4th of July, 2005-6? (The year is questionable.)
Every July 4th since we moved to our house in San Antonio, we’ve always seemed to be that family with the most and loudest fireworks on the block. We’re certainly not the only ones with fireworks in the neighborhood though. The whole neighborhood turns out whenever fireworks are involved and it’s quite a show! Most holidays it feels like one big prize-less fireworks competition in the neighborhood.
Our family just knows to come over for the holiday and everyone brings a little something whether it’s meats for grilling or a dessert for afterwards. We’ll all spend the day grilling and hanging out. The men are usually outside enjoying the summer sunshine and the ladies… we stay inside. Don’t get me wrong. Us ladies aren’t staying in because of some dumb gender stereotype. PUH-LEASE… Have you ever been in Texas during the summer? We’re not crazy. We’re inside because there’s air conditioning!
For my family, this separation is also a sort of unofficial tradition during holidays like a “rite of passage” for the younger men and women.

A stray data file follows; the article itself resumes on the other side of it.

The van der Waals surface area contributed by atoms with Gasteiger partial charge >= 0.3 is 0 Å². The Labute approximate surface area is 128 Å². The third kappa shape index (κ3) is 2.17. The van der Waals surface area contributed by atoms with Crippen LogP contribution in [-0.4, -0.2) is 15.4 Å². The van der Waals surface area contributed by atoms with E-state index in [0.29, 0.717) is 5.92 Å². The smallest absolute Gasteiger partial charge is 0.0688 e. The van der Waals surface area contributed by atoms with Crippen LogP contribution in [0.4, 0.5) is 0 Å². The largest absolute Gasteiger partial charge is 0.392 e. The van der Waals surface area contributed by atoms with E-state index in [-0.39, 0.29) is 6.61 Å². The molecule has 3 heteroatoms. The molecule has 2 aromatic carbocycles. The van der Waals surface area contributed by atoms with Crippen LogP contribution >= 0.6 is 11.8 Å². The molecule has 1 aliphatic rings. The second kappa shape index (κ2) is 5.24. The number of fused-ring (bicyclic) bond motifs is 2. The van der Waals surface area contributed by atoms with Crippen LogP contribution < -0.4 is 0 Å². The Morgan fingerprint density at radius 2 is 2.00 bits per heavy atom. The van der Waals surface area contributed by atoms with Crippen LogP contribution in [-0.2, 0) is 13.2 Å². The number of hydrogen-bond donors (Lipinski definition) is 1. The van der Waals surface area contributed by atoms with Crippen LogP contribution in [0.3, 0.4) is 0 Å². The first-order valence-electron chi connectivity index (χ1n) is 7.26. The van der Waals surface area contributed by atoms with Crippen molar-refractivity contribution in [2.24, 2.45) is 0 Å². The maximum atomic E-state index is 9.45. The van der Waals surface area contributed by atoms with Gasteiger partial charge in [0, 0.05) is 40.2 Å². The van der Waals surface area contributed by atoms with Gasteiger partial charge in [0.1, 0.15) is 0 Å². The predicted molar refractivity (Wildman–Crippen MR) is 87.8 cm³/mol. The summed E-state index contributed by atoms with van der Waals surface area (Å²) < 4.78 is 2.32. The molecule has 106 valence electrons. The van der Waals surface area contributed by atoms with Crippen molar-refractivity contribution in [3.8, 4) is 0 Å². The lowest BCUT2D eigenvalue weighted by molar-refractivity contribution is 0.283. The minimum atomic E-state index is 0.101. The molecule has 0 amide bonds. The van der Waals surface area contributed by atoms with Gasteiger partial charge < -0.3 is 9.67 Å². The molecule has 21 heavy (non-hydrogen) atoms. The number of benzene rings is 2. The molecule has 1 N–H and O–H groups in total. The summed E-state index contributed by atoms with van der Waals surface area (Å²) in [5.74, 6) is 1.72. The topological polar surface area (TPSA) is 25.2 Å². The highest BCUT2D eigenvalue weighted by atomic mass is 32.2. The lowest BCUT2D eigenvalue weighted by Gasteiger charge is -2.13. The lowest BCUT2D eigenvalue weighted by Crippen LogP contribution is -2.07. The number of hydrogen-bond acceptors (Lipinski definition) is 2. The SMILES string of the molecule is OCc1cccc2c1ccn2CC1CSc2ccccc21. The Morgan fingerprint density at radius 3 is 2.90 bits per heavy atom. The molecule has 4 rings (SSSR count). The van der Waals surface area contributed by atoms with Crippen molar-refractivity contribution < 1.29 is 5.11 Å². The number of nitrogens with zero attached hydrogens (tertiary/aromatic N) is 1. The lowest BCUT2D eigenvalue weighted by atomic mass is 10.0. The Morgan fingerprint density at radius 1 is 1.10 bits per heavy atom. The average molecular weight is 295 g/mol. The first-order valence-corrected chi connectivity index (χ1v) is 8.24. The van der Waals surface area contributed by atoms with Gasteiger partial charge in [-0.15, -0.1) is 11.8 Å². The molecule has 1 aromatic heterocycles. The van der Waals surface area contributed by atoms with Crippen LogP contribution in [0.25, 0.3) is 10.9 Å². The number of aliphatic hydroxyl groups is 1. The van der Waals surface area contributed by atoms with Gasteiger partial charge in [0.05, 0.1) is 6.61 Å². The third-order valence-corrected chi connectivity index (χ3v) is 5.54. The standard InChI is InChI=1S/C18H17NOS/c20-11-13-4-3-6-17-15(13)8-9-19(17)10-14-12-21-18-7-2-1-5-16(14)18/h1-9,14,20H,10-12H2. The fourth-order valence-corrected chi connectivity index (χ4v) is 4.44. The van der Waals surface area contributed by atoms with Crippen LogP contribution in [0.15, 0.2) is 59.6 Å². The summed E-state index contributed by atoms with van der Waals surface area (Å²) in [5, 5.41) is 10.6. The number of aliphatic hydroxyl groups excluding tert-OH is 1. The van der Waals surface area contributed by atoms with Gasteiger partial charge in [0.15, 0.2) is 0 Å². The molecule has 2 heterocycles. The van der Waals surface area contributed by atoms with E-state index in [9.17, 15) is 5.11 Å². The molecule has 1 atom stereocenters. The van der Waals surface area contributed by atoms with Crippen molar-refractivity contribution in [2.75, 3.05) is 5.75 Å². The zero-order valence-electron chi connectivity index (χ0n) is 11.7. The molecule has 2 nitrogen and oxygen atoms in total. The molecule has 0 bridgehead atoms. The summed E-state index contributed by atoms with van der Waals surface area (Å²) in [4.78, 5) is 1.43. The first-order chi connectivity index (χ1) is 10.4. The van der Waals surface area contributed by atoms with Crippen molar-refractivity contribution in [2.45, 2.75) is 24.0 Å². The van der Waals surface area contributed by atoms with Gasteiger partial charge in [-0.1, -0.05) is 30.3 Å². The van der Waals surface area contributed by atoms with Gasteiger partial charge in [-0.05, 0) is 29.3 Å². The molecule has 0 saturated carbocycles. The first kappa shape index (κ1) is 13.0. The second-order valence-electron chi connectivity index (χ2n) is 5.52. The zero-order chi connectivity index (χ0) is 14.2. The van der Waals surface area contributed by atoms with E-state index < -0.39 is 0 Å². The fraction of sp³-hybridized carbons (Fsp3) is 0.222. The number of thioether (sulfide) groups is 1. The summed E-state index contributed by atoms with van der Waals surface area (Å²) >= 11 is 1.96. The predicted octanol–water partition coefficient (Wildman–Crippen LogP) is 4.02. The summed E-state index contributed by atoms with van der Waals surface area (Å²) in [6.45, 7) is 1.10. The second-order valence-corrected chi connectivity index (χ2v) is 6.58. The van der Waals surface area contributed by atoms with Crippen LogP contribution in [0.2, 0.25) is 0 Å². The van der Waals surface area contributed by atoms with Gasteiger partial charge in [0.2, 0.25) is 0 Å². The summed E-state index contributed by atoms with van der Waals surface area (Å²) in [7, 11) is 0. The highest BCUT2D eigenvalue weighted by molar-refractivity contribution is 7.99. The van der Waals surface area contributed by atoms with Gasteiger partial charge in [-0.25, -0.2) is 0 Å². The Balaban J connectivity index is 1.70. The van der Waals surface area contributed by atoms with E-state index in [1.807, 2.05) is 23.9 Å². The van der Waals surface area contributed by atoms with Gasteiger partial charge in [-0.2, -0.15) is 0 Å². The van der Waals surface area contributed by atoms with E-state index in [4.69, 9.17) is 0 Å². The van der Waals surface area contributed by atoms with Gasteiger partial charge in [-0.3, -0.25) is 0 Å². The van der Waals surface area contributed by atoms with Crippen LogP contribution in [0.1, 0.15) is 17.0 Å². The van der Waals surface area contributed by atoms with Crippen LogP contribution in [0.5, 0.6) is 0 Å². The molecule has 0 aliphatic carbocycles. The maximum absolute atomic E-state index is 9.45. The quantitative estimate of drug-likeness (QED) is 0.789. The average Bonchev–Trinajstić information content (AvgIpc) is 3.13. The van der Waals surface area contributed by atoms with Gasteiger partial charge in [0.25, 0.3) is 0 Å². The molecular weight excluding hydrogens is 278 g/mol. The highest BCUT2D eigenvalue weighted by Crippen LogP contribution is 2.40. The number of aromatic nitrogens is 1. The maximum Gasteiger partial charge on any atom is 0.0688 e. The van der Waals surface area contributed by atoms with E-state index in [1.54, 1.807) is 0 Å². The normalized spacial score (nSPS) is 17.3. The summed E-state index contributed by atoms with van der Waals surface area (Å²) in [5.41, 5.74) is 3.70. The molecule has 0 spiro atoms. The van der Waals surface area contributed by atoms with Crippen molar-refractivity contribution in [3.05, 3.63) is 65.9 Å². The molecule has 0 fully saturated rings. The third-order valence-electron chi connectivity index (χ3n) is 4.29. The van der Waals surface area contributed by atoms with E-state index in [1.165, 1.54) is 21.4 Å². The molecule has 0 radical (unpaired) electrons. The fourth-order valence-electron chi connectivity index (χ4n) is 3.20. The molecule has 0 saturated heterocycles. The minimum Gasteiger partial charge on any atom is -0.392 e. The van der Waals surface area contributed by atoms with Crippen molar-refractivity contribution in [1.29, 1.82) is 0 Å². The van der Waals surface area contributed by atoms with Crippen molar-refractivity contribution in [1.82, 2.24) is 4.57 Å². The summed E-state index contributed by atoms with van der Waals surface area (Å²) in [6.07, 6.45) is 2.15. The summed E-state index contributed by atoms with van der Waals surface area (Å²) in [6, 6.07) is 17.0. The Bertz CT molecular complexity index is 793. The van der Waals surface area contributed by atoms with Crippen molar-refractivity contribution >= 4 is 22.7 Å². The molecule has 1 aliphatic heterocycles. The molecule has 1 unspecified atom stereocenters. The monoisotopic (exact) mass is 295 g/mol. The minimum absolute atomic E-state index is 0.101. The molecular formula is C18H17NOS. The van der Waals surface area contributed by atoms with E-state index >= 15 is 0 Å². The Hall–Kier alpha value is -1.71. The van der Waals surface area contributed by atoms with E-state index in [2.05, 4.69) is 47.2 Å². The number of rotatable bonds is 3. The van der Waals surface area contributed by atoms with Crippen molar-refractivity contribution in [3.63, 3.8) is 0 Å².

For the guys, it’s like this. This Texas heat is killer. That’s just a fact, then adding to that, there is a charcoal grill going non-stop. There’s no way any inexperienced person could last very long with those two realities. The men in my family are out there though. All. Day. Even after the food is done and the flames of the grill are slowly flickering as they are extinguished. Grilling usually starts at noon or so. The normal temp about that time is about 90+ and the high reaches pretty close to 100+ around 4 o’clock. So if you can survive the heat and get along pretty well with the guys, then… you’re family. Not too difficult.
For the women, well… women in my family are… well… WOMEN. In the midst of all the chopping and slicing and peeling, no one can stay quiet for too long. There’s chatter happening from all sides. Plus the TV is usually blasting in the living room right across the kitchen. Imagine all the racket! Now imagine it in Spanish! Craziness! Hahaha!!! For the ladies it’s a different kind of heat. It goes back to the old saying, “if you can’t stand the heat, get the hell out of the kitchen.”